Project management apps are already helping production teams collaborate across teams and locations. However, these apps face severe challenges when it comes to large-scale adoption, given that production teams are often freelance teams that work together for a period of time, and come from a non tech savvy culture. When Netflix introduced an ecosystem of apps to improve efficiency, it found encouraging the adoption of this new technology difficult at the start.
However, using AI for ‘agile’ content creation could both reduce script rewriting time and improve production planning by running ‘what if’ scenarios to test script variations, and removing certain elements of production to reduce costs. This would also not require wholesale adoption across production teams, as is required in the case of production management apps.
Netflix is already pioneering this approach. As highlighted in it’s Medium Blog, this is a necessity, given the scale at which it is producing content:
“Each production is a mountain of operational and logistical challenges that consumes and produces tremendous amounts of data. At Netflix’s scale, this is further amplified to levels seldom encountered before in the history of entertainment. This has created opportunities to organize, analyze and model this data that are equally singular in history. This is where data science can aid the art of producing entertainment.”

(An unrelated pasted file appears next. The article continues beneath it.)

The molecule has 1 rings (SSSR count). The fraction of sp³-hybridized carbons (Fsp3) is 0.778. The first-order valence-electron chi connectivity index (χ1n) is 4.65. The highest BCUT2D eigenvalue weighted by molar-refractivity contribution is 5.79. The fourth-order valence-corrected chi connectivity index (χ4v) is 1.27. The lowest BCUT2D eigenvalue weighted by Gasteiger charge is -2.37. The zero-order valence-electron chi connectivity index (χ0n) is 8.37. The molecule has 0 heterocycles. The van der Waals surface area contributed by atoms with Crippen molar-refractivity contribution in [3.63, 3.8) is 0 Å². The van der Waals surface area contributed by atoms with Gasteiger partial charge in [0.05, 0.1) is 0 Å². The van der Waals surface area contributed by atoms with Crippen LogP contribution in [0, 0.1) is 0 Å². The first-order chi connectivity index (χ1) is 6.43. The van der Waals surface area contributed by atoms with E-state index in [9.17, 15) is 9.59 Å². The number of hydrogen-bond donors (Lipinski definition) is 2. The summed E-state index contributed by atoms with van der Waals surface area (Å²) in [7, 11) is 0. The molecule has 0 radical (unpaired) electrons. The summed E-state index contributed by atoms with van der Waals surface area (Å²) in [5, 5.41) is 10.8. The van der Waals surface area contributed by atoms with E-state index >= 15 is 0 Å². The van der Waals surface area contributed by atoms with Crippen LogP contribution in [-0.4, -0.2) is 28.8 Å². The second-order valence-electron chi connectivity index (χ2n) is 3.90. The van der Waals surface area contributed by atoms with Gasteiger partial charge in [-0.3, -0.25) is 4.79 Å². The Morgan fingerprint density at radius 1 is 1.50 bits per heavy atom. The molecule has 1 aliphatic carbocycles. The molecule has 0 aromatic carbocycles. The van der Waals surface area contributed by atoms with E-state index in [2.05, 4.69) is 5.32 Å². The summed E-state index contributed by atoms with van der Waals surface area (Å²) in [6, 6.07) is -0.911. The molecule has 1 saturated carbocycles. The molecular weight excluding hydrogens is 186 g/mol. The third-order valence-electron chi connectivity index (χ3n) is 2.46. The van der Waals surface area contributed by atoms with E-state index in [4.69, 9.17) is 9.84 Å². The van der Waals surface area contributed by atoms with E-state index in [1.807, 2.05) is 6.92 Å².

To provide a few examples, the company models cost estimations of how much a production will cost, that can deal with data sparsity. It also generates schedules using mathematical optimisation. As the company expands globally, it is using visualisation to analyse resource dependency and anticipate production delivery patterns. Lastly it uses prediction algorithms to sequence and scale its content localisation slating across markets.
Clearly, the exploration of applying data science to pre and post content production is a nascent field. As more tech platforms begin to invest in content at a large-scale globally, the use of data science will become a necessity, both in terms of efficiency of content production and content economics. Given this approach plays into these companies’ strengths, I think a large-scale change in culture is likely afoot. I’m excited to see whether AI can successfully be applied to analysing scripts and storylines over the next few years; several ventures are already attempting to tackle this complex challenge.
A blue ocean space is using data science to identify new talent. The stars seem to be aligning in this area. The need for new, diverse voices in Hollywood- across production, acting and writing- is resoundingly clear. The appetite for this new crop of talent has already been validated at the box office. On the other hand, there is an entire generation of social media stars that has built up a following, and talent on Youtube that is waiting to be discovered. We’re already seeing companies attempting to use AI to identify future leaders: how long will it be before this is applied to future stars and influencers?